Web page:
Good audio and IWB versions of the English Tom Thumb most of us know and Thumbelina are available for home and classroom use from Audible and the good people at Twinkl, but use a bookshop or library and you’ll make an actual person happy in real life.

A World War Two version of the classic story, Tom Thumb
The Bavarian Tom Thumb, a short and fun version of the story

Activity ideas

Here a some starting points for activities for children. Feel free to borrow, adapt, or ignore as you please! If you do choose to do any of them, I would love to know how you get on, so please do let me know. Make a comment in the box below.

  • Design and make tiny homes and furniture for Tom Thumb or Thumbelina – use natural and/or recycled materials if you can. Tiny sticks from the garden, nut shells, scraps of old fabric. How cool this would be if you could do this outside and build and maintain this over time? Find logs and branches to create a home environment on a small scale. Find a “Tom” or “Thumbelina” sized doll to add the scene, take photos and you’ve got a photostory to write
  • Design and make tiny clothes – let your imagination run riot! Feathers, sequins, the lot! Let you and your children’s inner Gok Wan go wild and create a runway of outfits and model them on thumbs. Just be careful with the glue, or you’ll be stuck like that forever
  • Design and made conveyance of your choice for your hero – do they travel by bird or carriage? Experiment with wheels, carriages, bird seats (not on actual birds, obvs)
  • Write a Missing Poster for Tom or Thumbelina
  • Create a news report about one of the scenes from the stories – Watch the Grimms’ Tom Thumb, it is FULL of incidents to report on there. This report could be written down, or better yet, acted out. Get everyone involved and work as a group. If home schooling, ask different family members to act out the various parts (I’d skip the chopping up parts bits though. I’m not responsible for any “accidents”)
  • Draw a comic book or storyboard of the events in the stories
  • Draw illustrations for the stories, by using your observation skills – look closely at flowers and the ground as if you were really small.
  • Research illustrations from Tom Thumb and Thumbelina in Victorian or old copies of books – look them up online (remember online safety – make sure that children do this under supervision, as there some very strange things hiding under folk lore and fairy stories). Can you see how they are different from picture books nowadays?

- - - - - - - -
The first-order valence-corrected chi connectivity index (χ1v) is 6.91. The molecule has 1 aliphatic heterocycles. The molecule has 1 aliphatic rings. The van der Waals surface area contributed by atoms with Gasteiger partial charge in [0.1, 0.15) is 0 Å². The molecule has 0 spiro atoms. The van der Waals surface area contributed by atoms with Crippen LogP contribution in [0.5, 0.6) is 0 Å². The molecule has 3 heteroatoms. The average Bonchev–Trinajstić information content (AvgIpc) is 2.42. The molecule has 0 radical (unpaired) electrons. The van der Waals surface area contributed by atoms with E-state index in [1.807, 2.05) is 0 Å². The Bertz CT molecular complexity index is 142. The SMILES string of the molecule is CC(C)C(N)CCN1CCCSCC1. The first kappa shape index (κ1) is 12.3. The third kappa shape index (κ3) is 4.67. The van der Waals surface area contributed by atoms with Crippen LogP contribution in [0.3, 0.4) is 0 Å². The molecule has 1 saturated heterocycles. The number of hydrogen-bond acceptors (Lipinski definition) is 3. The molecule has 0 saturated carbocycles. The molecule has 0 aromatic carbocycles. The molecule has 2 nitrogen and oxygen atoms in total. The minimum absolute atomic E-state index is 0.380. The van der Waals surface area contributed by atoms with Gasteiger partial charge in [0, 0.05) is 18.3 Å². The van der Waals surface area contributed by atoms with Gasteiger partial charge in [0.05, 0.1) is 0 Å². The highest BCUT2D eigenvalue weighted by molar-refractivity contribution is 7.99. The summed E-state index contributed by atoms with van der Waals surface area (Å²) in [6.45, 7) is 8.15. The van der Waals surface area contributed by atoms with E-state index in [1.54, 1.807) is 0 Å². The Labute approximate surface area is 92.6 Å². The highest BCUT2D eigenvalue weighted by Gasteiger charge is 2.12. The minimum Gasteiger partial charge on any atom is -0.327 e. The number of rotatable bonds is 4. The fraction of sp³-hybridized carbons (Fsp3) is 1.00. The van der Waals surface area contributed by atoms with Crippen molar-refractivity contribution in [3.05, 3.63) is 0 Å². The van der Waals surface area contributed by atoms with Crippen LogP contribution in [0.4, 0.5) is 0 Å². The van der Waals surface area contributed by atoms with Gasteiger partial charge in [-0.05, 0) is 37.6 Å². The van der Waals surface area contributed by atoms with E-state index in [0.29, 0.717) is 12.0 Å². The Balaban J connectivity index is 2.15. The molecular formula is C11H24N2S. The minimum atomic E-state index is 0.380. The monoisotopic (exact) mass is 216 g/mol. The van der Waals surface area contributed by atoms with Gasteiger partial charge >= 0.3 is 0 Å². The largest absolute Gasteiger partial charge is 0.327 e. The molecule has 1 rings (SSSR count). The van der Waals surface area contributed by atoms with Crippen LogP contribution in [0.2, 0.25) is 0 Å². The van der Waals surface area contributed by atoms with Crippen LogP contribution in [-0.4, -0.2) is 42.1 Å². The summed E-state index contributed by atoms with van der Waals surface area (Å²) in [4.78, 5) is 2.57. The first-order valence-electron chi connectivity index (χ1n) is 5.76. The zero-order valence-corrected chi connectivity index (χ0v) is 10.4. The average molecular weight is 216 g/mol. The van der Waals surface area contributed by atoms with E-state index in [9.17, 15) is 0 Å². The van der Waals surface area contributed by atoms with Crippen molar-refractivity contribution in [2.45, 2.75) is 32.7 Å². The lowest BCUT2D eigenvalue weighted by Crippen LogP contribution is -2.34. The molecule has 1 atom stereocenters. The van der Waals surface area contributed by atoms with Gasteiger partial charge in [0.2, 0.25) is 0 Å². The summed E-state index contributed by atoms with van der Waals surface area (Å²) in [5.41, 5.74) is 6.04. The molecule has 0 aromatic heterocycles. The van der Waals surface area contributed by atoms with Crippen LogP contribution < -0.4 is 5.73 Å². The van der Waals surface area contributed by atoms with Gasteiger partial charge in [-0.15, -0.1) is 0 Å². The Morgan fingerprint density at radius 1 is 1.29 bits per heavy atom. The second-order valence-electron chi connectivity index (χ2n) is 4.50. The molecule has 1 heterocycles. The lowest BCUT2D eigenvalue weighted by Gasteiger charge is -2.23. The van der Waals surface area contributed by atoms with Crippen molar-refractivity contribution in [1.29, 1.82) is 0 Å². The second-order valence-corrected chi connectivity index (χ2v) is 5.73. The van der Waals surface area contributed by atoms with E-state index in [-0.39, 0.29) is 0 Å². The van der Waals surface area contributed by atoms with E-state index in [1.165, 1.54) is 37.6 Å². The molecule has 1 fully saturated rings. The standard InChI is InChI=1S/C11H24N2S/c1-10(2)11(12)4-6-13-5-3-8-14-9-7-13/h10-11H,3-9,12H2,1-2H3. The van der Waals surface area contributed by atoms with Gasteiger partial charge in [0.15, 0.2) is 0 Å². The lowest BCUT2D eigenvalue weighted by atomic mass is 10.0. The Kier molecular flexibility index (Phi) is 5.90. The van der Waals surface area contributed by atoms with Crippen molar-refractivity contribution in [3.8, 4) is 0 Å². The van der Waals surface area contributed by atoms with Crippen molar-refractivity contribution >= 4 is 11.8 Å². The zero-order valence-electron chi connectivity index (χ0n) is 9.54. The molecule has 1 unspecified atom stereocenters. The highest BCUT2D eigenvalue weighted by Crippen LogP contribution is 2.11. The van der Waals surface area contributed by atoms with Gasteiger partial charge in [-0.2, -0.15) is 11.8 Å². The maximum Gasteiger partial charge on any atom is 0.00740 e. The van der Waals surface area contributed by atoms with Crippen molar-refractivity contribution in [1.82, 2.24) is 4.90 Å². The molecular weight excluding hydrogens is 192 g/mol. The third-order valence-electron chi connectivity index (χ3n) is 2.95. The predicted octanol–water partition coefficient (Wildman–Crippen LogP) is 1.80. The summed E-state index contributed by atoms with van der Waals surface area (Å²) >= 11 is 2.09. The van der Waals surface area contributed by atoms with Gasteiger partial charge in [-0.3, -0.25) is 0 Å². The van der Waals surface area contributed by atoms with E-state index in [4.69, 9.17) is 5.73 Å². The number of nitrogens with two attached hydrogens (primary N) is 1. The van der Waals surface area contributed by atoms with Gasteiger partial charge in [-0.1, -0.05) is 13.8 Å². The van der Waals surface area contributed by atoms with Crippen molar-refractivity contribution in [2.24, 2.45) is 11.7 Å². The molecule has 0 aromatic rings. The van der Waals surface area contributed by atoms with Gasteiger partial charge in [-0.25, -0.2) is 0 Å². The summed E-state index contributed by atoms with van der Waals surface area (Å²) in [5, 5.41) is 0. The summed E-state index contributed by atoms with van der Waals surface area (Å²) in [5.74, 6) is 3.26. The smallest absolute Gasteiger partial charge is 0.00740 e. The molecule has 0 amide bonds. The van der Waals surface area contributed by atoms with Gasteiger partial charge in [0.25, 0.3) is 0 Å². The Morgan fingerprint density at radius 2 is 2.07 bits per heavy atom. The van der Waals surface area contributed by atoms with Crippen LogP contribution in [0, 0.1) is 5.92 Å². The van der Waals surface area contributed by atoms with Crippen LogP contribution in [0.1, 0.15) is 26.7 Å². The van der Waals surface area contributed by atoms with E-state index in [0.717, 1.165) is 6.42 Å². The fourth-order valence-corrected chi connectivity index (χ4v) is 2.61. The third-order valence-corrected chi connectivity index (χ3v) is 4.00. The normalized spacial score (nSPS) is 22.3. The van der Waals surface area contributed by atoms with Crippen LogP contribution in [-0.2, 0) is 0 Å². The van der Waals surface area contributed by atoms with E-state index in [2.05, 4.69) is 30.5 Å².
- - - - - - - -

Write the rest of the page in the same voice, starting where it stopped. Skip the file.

• Stage a thumb war! Keep it safe out there, kids!
  • Research the “real” Colonel Tom Thumb that worked for P.T. Barnum, yes, that one from The Greatest Showman. Colonel Tom Thumb entertained Queen Victoria and was world famous. Find out what he looked like; where and when he was born, lived and died; and where he travelled to. Ask yourself, do you think he liked being in a circus? Do you know why he may have joined a circus?
  • Research the history of story of Tom Thumb (it is an English Folk Story, first recorded in England in the 17th Century), the Brothers Grimm and Hans Christian Anderson. What can you find out?
  • Compare the English version of Tom Thumb with the two other versions of it you can hear here. What are the biggest things you notice that make them the same? How are they different? If you could write your own version, what you like to happen?
  • Compare the tale of Tom Thumb with that of Thumbelina. Who is the bravest character? Which one would you rather be? Would you make the same choices as them? Why do you feel that way?
  • Imagine what would happen if Tom Thumb met Thumbelina. What would they say to each other? What would they do? How would they meet each other? Think about when and where they lived in their stories, so make sure that you get the setting right before you start.

Again, please let me know how you get on if you try any of these activities. If you have queries, or would like to discuss any aspect of what I do, don’t hesitate to get in touch.